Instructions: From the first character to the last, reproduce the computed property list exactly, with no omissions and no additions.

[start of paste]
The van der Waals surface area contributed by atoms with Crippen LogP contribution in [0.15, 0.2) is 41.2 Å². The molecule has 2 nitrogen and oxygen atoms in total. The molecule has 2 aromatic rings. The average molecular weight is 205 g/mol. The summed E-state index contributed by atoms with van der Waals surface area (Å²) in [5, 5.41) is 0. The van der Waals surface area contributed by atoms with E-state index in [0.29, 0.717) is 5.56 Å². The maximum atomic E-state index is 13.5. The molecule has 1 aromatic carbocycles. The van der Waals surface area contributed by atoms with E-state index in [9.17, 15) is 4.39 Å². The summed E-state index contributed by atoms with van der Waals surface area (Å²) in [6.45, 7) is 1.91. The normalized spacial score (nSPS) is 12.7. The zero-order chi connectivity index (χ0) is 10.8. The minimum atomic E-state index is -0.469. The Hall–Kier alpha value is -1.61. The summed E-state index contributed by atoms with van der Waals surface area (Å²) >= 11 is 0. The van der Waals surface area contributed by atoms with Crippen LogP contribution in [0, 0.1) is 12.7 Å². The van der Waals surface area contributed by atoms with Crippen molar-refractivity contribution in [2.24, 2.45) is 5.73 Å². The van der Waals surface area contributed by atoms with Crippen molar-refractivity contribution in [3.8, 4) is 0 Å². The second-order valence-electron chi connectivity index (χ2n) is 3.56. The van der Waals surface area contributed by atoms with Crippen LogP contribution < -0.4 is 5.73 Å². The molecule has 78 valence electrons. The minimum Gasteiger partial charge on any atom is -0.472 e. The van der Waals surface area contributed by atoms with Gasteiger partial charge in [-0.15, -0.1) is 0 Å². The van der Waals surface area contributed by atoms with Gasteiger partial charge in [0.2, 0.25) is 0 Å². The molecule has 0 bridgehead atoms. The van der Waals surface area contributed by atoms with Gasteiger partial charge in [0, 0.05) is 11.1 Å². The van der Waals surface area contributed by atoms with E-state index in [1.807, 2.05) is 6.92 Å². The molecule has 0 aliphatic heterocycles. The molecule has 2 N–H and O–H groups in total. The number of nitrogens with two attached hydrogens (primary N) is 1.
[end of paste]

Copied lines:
The van der Waals surface area contributed by atoms with Crippen LogP contribution in [0.15, 0.2) is 41.2 Å². The molecule has 2 nitrogen and oxygen atoms in total. The molecule has 2 aromatic rings. The average molecular weight is 205 g/mol. The summed E-state index contributed by atoms with van der Waals surface area (Å²) in [5, 5.41) is 0. The van der Waals surface area contributed by atoms with E-state index in [0.29, 0.717) is 5.56 Å². The maximum atomic E-state index is 13.5. The molecule has 1 aromatic carbocycles. The van der Waals surface area contributed by atoms with E-state index in [9.17, 15) is 4.39 Å². The summed E-state index contributed by atoms with van der Waals surface area (Å²) in [6.45, 7) is 1.91. The normalized spacial score (nSPS) is 12.7. The zero-order chi connectivity index (χ0) is 10.8. The minimum atomic E-state index is -0.469. The Hall–Kier alpha value is -1.61. The summed E-state index contributed by atoms with van der Waals surface area (Å²) >= 11 is 0. The van der Waals surface area contributed by atoms with Crippen LogP contribution in [0, 0.1) is 12.7 Å². The van der Waals surface area contributed by atoms with Crippen molar-refractivity contribution in [2.24, 2.45) is 5.73 Å². The van der Waals surface area contributed by atoms with Crippen molar-refractivity contribution in [3.8, 4) is 0 Å². The second-order valence-electron chi connectivity index (χ2n) is 3.56. The van der Waals surface area contributed by atoms with Crippen LogP contribution < -0.4 is 5.73 Å². The molecule has 78 valence electrons. The minimum Gasteiger partial charge on any atom is -0.472 e. The van der Waals surface area contributed by atoms with Gasteiger partial charge in [-0.15, -0.1) is 0 Å². The van der Waals surface area contributed by atoms with Gasteiger partial charge in [0.2, 0.25) is 0 Å². The molecule has 0 bridgehead atoms. The van der Waals surface area contributed by atoms with Gasteiger partial charge in [0, 0.05) is 11.1 Å². The van der Waals surface area contributed by atoms with E-state index in [1.807, 2.05) is 6.92 Å². The molecule has 0 aliphatic heterocycles. The molecule has 2 N–H and O–H groups in total. The number of nitrogens with two attached hydrogens (primary N) is 1.